Will this be history's dullest budget?

George Osborne Image copyright Huw Evans picture agency

I don't want to set your pulse racing but the budget on 18 March looks set to break records - as perhaps the least eventful and dullest in history.

Which of course does not mean it will be one of the worst, in that history teaches us that budgets that do the biggest things often turn out to be those that chancellors live to regret.

But on this occasion, the absence of any spectacular newsworthy tax reforms or public spending changes will stem from two structural impediments.

First, and most important, the Lib Dem wing of the coalition feels a pre-election need to assert its political and fiscal independence.

Or to put it another way, the Lib Dems do not wish George Osborne as chancellor to have a glory day so close to 7 May: if he makes a big noise, they fear their voices will be drowned out.

So their declaration of independence is to make sure the budget is a do-very-little event.

I am reliably told by both senor Tories and senor Lib Dems that there will not be any new tax or spending initiatives that are outside of the sort of thing the government has been doing since it was formed in 2010.

For example the tax-free income-tax allowance may be pushed up yet again from the £10,600 already announced for 2015/16 - since this a policy that Lib Dems say they invented, and the Tories think voters associate with them.

And presumably there will be more help for small businesses, in that all politicians over every shade and persuasion love to claim they are helping small businesses.

But, I am told, there is no prospect of anything on the scale or ambition of the pension reform we saw in November's Autumn Statement, which allowed pension savers much greater freedom to use their accumulated savings as they please.

Apart from anything else, even if the Tories and Lib Dems did belatedly agree on some great fiscal initiative - and I am told they were a million miles from that at yesterday's meeting of the quad of prime minister, deputy prime minister, chancellor and Treasury chief secretary - the fixed election timetable means there is no time for a proper finance bill.

In other words, this will be a budget filled with measures that are likely to get cross party support, which means they will probably be practical, sensible and deeply unsexy.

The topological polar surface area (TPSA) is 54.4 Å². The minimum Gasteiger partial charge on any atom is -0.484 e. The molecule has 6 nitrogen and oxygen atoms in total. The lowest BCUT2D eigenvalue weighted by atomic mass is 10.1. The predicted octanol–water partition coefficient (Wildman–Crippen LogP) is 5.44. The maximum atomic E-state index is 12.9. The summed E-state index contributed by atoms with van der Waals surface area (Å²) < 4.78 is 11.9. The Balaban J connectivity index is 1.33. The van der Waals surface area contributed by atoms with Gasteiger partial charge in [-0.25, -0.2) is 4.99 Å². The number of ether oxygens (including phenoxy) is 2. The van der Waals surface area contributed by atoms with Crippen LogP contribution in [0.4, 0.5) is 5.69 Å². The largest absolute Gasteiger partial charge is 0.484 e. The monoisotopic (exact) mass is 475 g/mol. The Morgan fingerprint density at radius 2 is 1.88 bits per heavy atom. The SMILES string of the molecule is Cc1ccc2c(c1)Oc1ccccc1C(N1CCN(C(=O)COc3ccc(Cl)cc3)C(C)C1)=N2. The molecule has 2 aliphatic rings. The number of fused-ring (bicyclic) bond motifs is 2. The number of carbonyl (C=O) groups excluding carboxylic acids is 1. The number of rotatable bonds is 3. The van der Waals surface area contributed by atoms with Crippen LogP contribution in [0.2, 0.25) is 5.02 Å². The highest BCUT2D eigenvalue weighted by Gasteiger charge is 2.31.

There has already been massive trailing, for example, of cuts in North Sea tax, to compensate oil companies for the deep fall in the oil price and to try to stem a collapse in investment in the region.

And if there aren't further attempts to crack down on tax avoidance, I will eat the slimmer-than-usual budget book.

Also at the end of a parliament when the national debt has increased more than 10 percentage points of GDP or national income more than the government hoped when it took office, there will be plenty of interest in the Office for Budget Responsibility's latest forecasts - which may well show a marginally better outlook for the public finances than it predicted three months ago.

But any modest improvement in the profile of deficit reduction over the coming five years won't change the fundamental story, of the Tories being wedded to significantly deeper spending cuts than Labour, to secure a faster reduction in national debt as a share of GDP.

Nor do I expect George Osborne to be especially boring. He is bound to use his moment in the spotlight to announce some biggish things the Tories might do if elected in May.

But with the outcome of the election highly uncertain, these will be interesting but deeply conditional policies.

As for the idea that there will be some last minute change of heart by Tories and Lib Dems, such that they attempt to bribe us with some big giveaway, well, stranger things have happened I suppose. But it would be a pretty bizarre act for a chancellor who presumably greets his wife and children every morning by reminding them that he has a "long term economic plan".

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